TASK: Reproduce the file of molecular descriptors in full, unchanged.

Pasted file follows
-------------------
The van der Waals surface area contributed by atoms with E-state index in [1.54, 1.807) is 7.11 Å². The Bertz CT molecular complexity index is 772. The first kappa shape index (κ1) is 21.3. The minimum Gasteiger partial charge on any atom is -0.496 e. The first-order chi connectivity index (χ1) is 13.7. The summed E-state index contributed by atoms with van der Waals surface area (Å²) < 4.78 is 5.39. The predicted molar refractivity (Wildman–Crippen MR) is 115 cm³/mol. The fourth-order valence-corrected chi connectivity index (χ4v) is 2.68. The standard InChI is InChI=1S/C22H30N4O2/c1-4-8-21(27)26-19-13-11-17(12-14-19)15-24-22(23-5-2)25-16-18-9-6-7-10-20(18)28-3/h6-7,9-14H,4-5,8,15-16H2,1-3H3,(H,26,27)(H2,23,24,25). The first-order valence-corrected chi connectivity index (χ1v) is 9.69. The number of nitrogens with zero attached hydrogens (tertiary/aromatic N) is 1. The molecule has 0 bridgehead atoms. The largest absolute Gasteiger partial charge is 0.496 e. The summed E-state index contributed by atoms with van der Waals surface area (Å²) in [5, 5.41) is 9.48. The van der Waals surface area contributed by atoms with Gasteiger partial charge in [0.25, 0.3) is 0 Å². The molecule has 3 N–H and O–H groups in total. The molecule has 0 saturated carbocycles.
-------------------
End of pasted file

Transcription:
The van der Waals surface area contributed by atoms with E-state index in [1.54, 1.807) is 7.11 Å². The Bertz CT molecular complexity index is 772. The first kappa shape index (κ1) is 21.3. The minimum Gasteiger partial charge on any atom is -0.496 e. The first-order chi connectivity index (χ1) is 13.7. The summed E-state index contributed by atoms with van der Waals surface area (Å²) < 4.78 is 5.39. The predicted molar refractivity (Wildman–Crippen MR) is 115 cm³/mol. The fourth-order valence-corrected chi connectivity index (χ4v) is 2.68. The standard InChI is InChI=1S/C22H30N4O2/c1-4-8-21(27)26-19-13-11-17(12-14-19)15-24-22(23-5-2)25-16-18-9-6-7-10-20(18)28-3/h6-7,9-14H,4-5,8,15-16H2,1-3H3,(H,26,27)(H2,23,24,25). The first-order valence-corrected chi connectivity index (χ1v) is 9.69. The number of nitrogens with zero attached hydrogens (tertiary/aromatic N) is 1. The molecule has 0 bridgehead atoms. The largest absolute Gasteiger partial charge is 0.496 e. The summed E-state index contributed by atoms with van der Waals surface area (Å²) in [5, 5.41) is 9.48. The van der Waals surface area contributed by atoms with Gasteiger partial charge in [0.25, 0.3) is 0 Å². The molecule has 3 N–H and O–H groups in total. The molecule has 0 saturated carbocycles.